Taking action gaining trust

"Trust in Experience" that is the slogan of DFS Deutsche Flugsicherung at this year's "ATC Global" trade fair in Amsterdam.
Customers and partners have shown trust in DFS for many years, thanks to its excellent results with regard to safety, punctuality and the resulting lower aircraft emissions. Along with its partners, DFS is advancing the development of air navigation services in Europe. But, in fact, the know-how of DFS is in demand all over the world. Between 11 and 13 March, the air navigation services world will descend on Amsterdam's RAI International Exhibition and Congress Center: Air navigation services specialists, decision-makers and suppliers from all over the world will meet there. After 17 years in Maastricht, the air traffic control exhibition is for the first time taking place in Amsterdam this year. With its focus on experience, competence and trust, DFS Deutsche Flugsicherung is one of more than 200 exhibitors from around the globe. For DFS, close and trustful partnerships form the basis for successful cooperation in projects such as FAB Europe Central. Together with its partner organisations from France, Belgium, the Netherlands, Luxembourg, Switzerland and the Maastricht control centre, DFS is developing common concepts for a cross-border airspace design. DFS also plays an active role in the European SESAR programme, which aims to develop a new air traffic management system. "One if not the most crucial factor for successful international cooperation is the trust that the partners place in each other", says Dieter Kaden, CEO of DFS. He adds: "I am happy to hear that in FAB EC, for example, trust between the partners is growing. I am convinced that the expected traffic growth can only be accommodated if we join forces. There is no way around it." DFS is also presenting its multi-radar tracking and air situation display system PHOENIX in combination with the radar simulator SimSys, as well as the dynamic arrival management system 4D Planner, which was put into operation at Munich Airport in February. The open, modular PHOENIX system, which can easily be expanded, simultaneously processes data from up to 50 radar stations. PHOENIX is used at 17 international and 10 regional airports in Germany. Furthermore, the Portuguese air navigation service provider NAV Portugal uses it as a fallback solution. The SimSys simulator can, for example, be used for training controllers and simulating airspace changes within the framework of the existing infrastructure and working positions of the operational system. The simulator provides the necessary data to the operational system, and the real work environment improves the training and simulation quality. The SimSys simulator can be combined with other operational ATM systems apart from PHOENIX. The 4D Planner supports air traffic controllers particularly at very busy airports and with high traffic volumes. The arrival management system offers dynamic planning and decision tools for controllers rather than static ones: It continuously adapts suggested landing sequences, trajectories and times to the actual situation and the actions of the controller. The 4D Planner helps to reduce average approach times and thus continuously optimises the approach sequence at airports and reduces aircraft emissions. The system has been in operation at Frankfurt Airport, Germany's largest hub, for more than five years. With more than 50 years' of experience in the provision of air navigation services, DFS provides consulting services to organisations around the world on issues relating to ATC systems, simulations, operational concepts, organisational and financial issues, safety management and the training of ANS staff.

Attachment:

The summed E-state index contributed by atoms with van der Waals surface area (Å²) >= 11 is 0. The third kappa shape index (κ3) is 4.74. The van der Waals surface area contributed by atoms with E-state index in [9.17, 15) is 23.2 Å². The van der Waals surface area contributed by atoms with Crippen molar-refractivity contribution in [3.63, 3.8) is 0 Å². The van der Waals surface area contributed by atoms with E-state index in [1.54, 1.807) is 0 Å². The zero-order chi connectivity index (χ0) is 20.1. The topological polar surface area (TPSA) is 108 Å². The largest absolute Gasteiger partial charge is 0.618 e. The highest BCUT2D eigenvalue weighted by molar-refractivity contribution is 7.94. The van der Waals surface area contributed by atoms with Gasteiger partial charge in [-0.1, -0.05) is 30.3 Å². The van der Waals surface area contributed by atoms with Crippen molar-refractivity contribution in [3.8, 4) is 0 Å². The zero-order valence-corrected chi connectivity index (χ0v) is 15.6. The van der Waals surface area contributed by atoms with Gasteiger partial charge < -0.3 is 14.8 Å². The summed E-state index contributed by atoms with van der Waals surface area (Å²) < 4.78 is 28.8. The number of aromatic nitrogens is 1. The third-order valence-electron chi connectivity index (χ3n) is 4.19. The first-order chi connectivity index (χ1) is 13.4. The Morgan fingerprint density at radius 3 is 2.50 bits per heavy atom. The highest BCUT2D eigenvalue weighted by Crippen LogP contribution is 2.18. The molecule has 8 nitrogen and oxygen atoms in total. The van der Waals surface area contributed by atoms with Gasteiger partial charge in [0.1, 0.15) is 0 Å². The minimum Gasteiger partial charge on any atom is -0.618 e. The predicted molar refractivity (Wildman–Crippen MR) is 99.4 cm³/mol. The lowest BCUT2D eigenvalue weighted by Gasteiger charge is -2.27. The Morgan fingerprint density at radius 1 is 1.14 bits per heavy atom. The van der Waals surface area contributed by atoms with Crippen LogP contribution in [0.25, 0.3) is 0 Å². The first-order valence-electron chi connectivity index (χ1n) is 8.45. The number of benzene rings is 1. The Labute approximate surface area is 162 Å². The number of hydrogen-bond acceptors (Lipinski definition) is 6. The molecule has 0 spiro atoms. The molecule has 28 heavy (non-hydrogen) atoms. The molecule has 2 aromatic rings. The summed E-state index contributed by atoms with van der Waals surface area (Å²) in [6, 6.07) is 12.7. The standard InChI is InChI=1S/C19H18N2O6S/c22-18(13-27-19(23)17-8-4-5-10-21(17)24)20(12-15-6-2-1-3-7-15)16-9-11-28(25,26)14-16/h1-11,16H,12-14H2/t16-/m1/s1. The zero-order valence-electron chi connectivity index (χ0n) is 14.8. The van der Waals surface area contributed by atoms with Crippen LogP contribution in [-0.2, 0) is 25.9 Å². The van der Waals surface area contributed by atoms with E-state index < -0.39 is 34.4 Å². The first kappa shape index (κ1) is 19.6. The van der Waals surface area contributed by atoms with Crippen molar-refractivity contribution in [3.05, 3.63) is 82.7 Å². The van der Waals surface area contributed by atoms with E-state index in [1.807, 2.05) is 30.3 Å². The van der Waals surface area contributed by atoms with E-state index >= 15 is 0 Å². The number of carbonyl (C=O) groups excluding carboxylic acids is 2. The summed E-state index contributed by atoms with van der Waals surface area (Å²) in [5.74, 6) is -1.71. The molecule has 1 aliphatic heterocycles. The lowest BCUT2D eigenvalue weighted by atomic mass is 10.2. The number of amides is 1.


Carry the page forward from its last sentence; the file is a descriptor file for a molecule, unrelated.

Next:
Claudia Sielaff


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